• LaVonne says:

    I don’t recall exactly how I came to know about it, but I have discovered a wonderful little kitchen tool that every canning kitchen should own. It is called a JarKey, made in Denmark and there is one called JarPop. They’re available on Amazon and some good hardware stores for $5-7. They pop lids off so easily and I have never had any damage to any of my lids since I started using one. They’re especially nice for arthritis sufferers as well. Hope this helps all those that like to reuse lids too.

    • theresa says:

      Very cool LaVonne. I had not heard of that. Thank you.

      I don’t reuse my lids for canning (because of the indent in the gasket), but I do like to reuse them to store things in my jars. This might come in handy.

  • Jeanne says:

    I just canned pears for the first time the hot pack method but did not do the water bath. All of my jars sealed. Are they going to be safe to eat?

    • theresa says:

      Hi Jeanne-

      For long term storage, you should water bath can your jars. You will not get botulism with canned pears (because it is a high acid food), but there are other bacteria that can cause spoilage and illness. If you “just” canned them, go ahead and run them through a water bath. Here is a post on how to do it:

      • Betty says:

        Please confirm what you mean by “just”. 24 Hours? a week? or two? or more?
        Made numerous batches of bread & butter pickles over the past month or so. Have been advised that they need to be waterbathed. Is it still OK to do them? Does it make any sense to still do them? If yes, any special instructions due to “age” of the canning?
        Thanks for you site. It has already been very helpful ( now that it has been found)

        • theresa says:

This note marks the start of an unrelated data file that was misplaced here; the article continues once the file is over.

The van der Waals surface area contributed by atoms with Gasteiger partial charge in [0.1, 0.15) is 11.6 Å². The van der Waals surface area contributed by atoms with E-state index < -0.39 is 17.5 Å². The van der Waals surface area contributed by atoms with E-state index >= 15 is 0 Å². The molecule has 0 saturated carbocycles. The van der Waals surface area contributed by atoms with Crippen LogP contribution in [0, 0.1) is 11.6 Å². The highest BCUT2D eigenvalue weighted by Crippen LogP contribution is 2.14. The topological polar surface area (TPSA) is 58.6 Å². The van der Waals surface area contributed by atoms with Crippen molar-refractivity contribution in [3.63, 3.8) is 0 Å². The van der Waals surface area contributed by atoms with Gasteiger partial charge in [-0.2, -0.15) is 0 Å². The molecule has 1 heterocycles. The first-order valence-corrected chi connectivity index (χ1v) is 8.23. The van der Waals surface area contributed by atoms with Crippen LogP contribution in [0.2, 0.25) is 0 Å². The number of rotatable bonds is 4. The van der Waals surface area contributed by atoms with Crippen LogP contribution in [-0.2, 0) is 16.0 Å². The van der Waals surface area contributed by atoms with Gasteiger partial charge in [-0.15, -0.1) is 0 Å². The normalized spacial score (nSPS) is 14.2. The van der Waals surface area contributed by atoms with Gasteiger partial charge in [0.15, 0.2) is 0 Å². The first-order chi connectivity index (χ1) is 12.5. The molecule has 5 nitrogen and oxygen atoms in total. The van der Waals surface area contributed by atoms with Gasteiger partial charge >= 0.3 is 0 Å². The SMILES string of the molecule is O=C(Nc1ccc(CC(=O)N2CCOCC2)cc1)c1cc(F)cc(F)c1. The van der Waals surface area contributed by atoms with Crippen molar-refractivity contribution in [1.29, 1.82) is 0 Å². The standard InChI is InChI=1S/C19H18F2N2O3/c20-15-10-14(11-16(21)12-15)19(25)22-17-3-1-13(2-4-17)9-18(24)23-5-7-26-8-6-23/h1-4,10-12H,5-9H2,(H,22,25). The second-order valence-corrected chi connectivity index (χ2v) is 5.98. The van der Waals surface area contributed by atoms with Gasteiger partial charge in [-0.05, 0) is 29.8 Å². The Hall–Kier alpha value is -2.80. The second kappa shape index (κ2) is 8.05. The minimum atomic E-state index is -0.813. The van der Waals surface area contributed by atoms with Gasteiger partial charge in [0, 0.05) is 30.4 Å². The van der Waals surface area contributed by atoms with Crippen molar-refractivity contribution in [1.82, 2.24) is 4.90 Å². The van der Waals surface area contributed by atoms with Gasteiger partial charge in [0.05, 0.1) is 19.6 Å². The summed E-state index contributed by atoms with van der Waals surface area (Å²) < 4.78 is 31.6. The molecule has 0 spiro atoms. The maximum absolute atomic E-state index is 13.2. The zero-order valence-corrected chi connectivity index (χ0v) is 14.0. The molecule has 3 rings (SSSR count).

The USDA says that you can reprocess jars that have been canned within 24 hours. I feel that with a high acid product such as pickles, you could go a few days before reprocessing them. But the USDA does not advise going weeks before reprocessing. Honestly, it has a lot to do with the individual recipes. Some brines are higher acid than others. If the pickles have been kept under refrigeration, then you most certainly could reprocess them. Refrigerator pickles would not have bacteria growing due to the high acid AND the refrigeration. We are not worried about botulism with bread and butter pickles (unless they are a non-standard recipe that is low acid). The concern is over other bacteria and molds growing. Once homemade bread and butter pickles are opened, they are supposed to be refrigerated for that reason.

  • Carey says:

    I have only been canning for three years now but remember helping my grandma when I was a child. I remove the rings from the jars because I remember her jars coming up from the root cellar with rusted rings and having a devil of a time trying to get them off – and then they are ruined!

    What I do is after the jars have cooled and I turn them back right side up – I check each for a seal and then remove the ring from the outside. I have only had it happen once but when removing the ring, the seal broke – that was a good lesson on the whole “false seal” problem. Anyway, after I remove the ring from the jar, I routinely wipe the top of the lid and the sides of the jar around the lid with rubbing alcohol on a paper towel. This removes any leaked “gunk” during processing and provides a nice clean surface for labeling.

  • Debra says:

    Can I reuse lids that I have heated for canning but never ended up
    using for processing?

  • m says:

    Thank you for all the information. I am going to try the different methods of taking off the lid without damaging the canning lid.

  • Julie says:

    Although I knew about the potential issues with leaving the rings on….
    I always remove my rings once cooled because I have a limited number of them and I’m gonna need them for the next batch 😉 LOL

  • Janet Finley says:

    I have been canning for over 4 decades, and have never removed the rings. I have been convinced by your blog that I should do so. I am, however, struggling with how and where I could store the hundreds of rings so that they do not become bent out of shape. How do your store yours?

    • theresa says:

      Hi Janet,

      I have a lot of jars and lids too and have stored them in a few different ways. I used to keep them strung on a wire hanging next to the jars. This worked great when I was actively canning, but they got dusty the rest of the year. So now, I keep them in clear plastic boxes or baggies by size so that I can easily see which is which. The boxes work best for me. I keep the rings in one box and the flat lids in another. They don’t seem to get bent up this way. The trick is to not put them into the boxes until they are completely dry so they don’t rust.

  • seahare says: